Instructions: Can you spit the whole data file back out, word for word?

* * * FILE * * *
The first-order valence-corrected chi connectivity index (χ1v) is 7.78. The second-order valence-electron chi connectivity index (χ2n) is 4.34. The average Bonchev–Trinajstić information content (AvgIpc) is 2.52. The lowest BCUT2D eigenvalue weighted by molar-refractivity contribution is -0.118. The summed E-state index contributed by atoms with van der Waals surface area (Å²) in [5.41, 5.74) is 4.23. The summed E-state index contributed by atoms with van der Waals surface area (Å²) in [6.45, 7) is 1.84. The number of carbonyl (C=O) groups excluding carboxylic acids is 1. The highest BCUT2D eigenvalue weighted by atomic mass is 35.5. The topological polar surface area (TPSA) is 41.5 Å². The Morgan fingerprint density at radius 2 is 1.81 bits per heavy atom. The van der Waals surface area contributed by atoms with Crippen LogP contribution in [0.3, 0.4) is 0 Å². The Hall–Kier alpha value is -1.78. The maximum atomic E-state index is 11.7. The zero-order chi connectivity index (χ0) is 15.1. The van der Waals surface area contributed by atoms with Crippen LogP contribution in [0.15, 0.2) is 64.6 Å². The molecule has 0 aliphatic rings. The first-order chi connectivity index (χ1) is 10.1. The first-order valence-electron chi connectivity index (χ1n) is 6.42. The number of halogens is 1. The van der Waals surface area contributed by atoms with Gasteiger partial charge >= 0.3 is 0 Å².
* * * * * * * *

The first-order valence-corrected chi connectivity index (χ1v) is 7.78. The second-order valence-electron chi connectivity index (χ2n) is 4.34. The average Bonchev–Trinajstić information content (AvgIpc) is 2.52. The lowest BCUT2D eigenvalue weighted by molar-refractivity contribution is -0.118. The summed E-state index contributed by atoms with van der Waals surface area (Å²) in [5.41, 5.74) is 4.23. The summed E-state index contributed by atoms with van der Waals surface area (Å²) in [6.45, 7) is 1.84. The number of carbonyl (C=O) groups excluding carboxylic acids is 1. The highest BCUT2D eigenvalue weighted by atomic mass is 35.5. The topological polar surface area (TPSA) is 41.5 Å². The Morgan fingerprint density at radius 2 is 1.81 bits per heavy atom. The van der Waals surface area contributed by atoms with Crippen LogP contribution in [0.3, 0.4) is 0 Å². The Hall–Kier alpha value is -1.78. The maximum atomic E-state index is 11.7. The zero-order chi connectivity index (χ0) is 15.1. The van der Waals surface area contributed by atoms with Crippen LogP contribution in [0.15, 0.2) is 64.6 Å². The molecule has 0 aliphatic rings. The first-order chi connectivity index (χ1) is 10.1. The first-order valence-electron chi connectivity index (χ1n) is 6.42. The number of halogens is 1. The van der Waals surface area contributed by atoms with Gasteiger partial charge >= 0.3 is 0 Å².